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Selling your business? check ramifications of tax laws before sale

By LISA MONTI

Owners thinking about selling their businesses should consider taxes well before the deal is done, say attorneys who specialize in the process.

“Generally, the first thing that an owner contemplating the sale of his business would want to do is to meet with his or her competent business and tax adviser to discuss goals and structuring alternatives. Early in this process, the owner and his counsel should focus on several relevant considerations such as the type of entity being sold, or whether the owner desires to stay involved in the business after the sale,” said Tyler Ball, an attorney in the tax group of Baker Donelson in Jackson.

Attorney Jeramie Fortenberry, the founder and managing member of Fortenberry Legal, which has offices in Gulfport and Austin, Texas, said in an email response that there are a couple of ways to structure the sale.

“First, the parties could structure it as a sale of the equity of the business,” he said.  For a corporation, that means that the sellers would be shareholders of the corporation and would be selling their corporate stock to the buyer. If the business is organized as an LLC, the sellers would be the members and the equity would be the membership interest in the LLC. In each case, the buyer is acquiring the equity of the company.”

The second option is an asset sale. “In this scenario, the seller is the company itself not the owners. The buyer would simply purchase all of the assets needed to run the business. The owners of the selling company would still own the equity of the company after the sale, but the company would no longer own the assets that are sold to the buyer,” Fortenberry said.

Sellers often prefer to sell the equity in the company, especially if the company is organized as a corporation that is taxed as a C corporation, said Fortenberry. In that situation, selling the stock of the corporation allows the sellers to pay only a single level of tax, thereby eliminating the problem of double taxation. “But the buyer will lose the benefit of a basis step-up on the underlying assets of the company.  This means that the buyer will not be able to maximize the depreciation deductions that the buyer may otherwise be able to take on the assets of the company,” he said. “There are some circumstances where a buyer can elect to step up basis in this context, but that requires the company to immediately recognize the full gain in the assets.”

Buyers, the attorneys said, will typically prefer asset sales. “Asset sales allow the buyer to get a cost basis in the purchased assets. This cost basis erases any previous gain and gives the buyer the full benefit of any depreciation deductions. If the seller is taxed as a partnership or S corporation, or is disregarded for tax purposes, this may not be a significant issue for the seller. But if the seller is taxed as a C corporation, the proceeds from the sale would be taxed twice to the seller (once at the time of the sale, and again when distributions are made to the owners,” said Fortenberry.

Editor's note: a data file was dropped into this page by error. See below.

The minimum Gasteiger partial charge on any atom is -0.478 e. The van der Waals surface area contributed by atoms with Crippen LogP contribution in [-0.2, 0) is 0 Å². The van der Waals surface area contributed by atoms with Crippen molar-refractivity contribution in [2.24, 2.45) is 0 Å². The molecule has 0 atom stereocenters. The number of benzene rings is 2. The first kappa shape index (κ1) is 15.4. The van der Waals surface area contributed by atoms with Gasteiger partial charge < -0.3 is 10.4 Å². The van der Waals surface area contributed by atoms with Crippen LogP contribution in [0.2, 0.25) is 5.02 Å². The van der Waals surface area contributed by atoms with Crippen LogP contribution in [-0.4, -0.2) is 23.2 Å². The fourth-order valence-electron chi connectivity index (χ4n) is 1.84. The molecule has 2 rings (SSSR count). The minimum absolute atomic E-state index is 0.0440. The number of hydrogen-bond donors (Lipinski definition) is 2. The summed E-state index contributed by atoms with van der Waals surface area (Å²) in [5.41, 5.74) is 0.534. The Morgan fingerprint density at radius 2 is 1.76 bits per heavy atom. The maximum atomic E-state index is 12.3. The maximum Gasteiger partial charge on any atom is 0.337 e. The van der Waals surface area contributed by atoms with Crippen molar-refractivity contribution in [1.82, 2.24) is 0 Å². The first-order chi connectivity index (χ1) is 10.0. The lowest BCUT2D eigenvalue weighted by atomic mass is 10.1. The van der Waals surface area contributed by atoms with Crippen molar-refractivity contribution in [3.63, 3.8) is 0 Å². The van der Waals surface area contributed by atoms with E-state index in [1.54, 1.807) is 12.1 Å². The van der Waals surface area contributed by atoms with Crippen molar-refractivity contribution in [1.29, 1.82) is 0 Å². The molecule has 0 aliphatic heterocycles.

Allocation of the purchase price is another concern for asset sales, said Fortenberry. The seller may request that the purchase price be allocated to assets with the highest basis to minimize tax on the sale.

“The seller may also want to allocate the purchase price to assets that will be taxed at preferential capital gains rates instead of being taxed as ordinary income. These goals may conflict with the goals of the buyer, who will want to allocate the purchase price to inventory or other assets that can be depreciated most quickly. The allocation of purchase price is often negotiated between buyer and seller and memorialized in a tax allocation agreement,” said Fortenberry.

Ball said that in some cases, there is an option for structuring the transaction in a tax-free or deferred manner, which could include the seller accepting some form of equity in the purchasing company or delaying receipt of some of the purchase price until a later tax year.

“It is not uncommon for a seller to take some cash as well as either receive some interest in the purchasing entity or retain an interest in the company being sold,” Ball said. “In many deals a buyer may desire to have the seller stay on and actively participate to insure the company’s continued success.”

Often the seller may stay only for a short term just to help with the transition. “Other times a buyer may want to keep the seller involved for a longer period if he or she has personal relationships with key customers or vendors or there is otherwise significant goodwill associated directly with the seller,” Ball said.

Ball said that sellers should, however, be careful not to let the tail wag the dog. “Although a seller should never underestimate the value of good, efficient tax planning, the economics of the deal are still in control,” he said. “Every seller needs to make sure he or she understands the net effect of the transaction as it’s being structured.”

About Lisa Monti

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